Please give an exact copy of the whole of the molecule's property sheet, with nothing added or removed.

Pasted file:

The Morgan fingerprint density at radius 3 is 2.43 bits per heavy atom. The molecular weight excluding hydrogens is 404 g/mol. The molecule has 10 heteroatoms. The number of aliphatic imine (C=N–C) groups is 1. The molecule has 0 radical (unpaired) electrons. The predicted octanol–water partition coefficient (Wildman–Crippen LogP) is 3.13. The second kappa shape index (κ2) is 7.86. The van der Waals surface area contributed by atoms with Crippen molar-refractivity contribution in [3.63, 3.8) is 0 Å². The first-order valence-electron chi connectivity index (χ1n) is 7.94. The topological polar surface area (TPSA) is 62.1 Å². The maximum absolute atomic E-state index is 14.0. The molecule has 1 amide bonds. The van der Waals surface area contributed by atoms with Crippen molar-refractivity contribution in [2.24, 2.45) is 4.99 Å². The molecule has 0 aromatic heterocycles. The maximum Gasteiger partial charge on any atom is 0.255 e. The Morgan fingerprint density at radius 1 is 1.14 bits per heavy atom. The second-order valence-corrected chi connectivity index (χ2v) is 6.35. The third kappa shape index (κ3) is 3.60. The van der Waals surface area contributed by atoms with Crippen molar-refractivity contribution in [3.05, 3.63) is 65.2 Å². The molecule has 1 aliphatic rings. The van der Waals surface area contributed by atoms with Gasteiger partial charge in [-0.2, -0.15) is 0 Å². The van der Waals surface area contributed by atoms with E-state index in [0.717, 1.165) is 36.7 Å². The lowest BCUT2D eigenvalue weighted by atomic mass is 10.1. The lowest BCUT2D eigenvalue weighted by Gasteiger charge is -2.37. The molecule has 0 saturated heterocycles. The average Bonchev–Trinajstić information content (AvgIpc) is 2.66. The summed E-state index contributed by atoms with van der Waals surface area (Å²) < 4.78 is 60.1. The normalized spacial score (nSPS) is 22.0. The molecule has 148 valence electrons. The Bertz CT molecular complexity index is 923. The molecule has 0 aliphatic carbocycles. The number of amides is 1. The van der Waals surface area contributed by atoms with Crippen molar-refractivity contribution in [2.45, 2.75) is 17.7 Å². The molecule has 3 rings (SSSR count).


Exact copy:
The Morgan fingerprint density at radius 3 is 2.43 bits per heavy atom. The molecular weight excluding hydrogens is 404 g/mol. The molecule has 10 heteroatoms. The number of aliphatic imine (C=N–C) groups is 1. The molecule has 0 radical (unpaired) electrons. The predicted octanol–water partition coefficient (Wildman–Crippen LogP) is 3.13. The second kappa shape index (κ2) is 7.86. The van der Waals surface area contributed by atoms with Crippen molar-refractivity contribution in [3.63, 3.8) is 0 Å². The first-order valence-electron chi connectivity index (χ1n) is 7.94. The topological polar surface area (TPSA) is 62.1 Å². The maximum absolute atomic E-state index is 14.0. The molecule has 1 amide bonds. The van der Waals surface area contributed by atoms with Crippen molar-refractivity contribution in [2.24, 2.45) is 4.99 Å². The molecule has 0 aromatic heterocycles. The maximum Gasteiger partial charge on any atom is 0.255 e. The Morgan fingerprint density at radius 1 is 1.14 bits per heavy atom. The second-order valence-corrected chi connectivity index (χ2v) is 6.35. The third kappa shape index (κ3) is 3.60. The van der Waals surface area contributed by atoms with Crippen molar-refractivity contribution in [3.05, 3.63) is 65.2 Å². The molecule has 1 aliphatic rings. The van der Waals surface area contributed by atoms with Gasteiger partial charge in [-0.2, -0.15) is 0 Å². The van der Waals surface area contributed by atoms with E-state index in [0.717, 1.165) is 36.7 Å². The lowest BCUT2D eigenvalue weighted by atomic mass is 10.1. The lowest BCUT2D eigenvalue weighted by Gasteiger charge is -2.37. The molecule has 0 saturated heterocycles. The average Bonchev–Trinajstić information content (AvgIpc) is 2.66. The summed E-state index contributed by atoms with van der Waals surface area (Å²) < 4.78 is 60.1. The normalized spacial score (nSPS) is 22.0. The molecule has 148 valence electrons. The Bertz CT molecular complexity index is 923. The molecule has 0 aliphatic carbocycles. The number of amides is 1. The van der Waals surface area contributed by atoms with Crippen molar-refractivity contribution in [2.45, 2.75) is 17.7 Å². The molecule has 3 rings (SSSR count).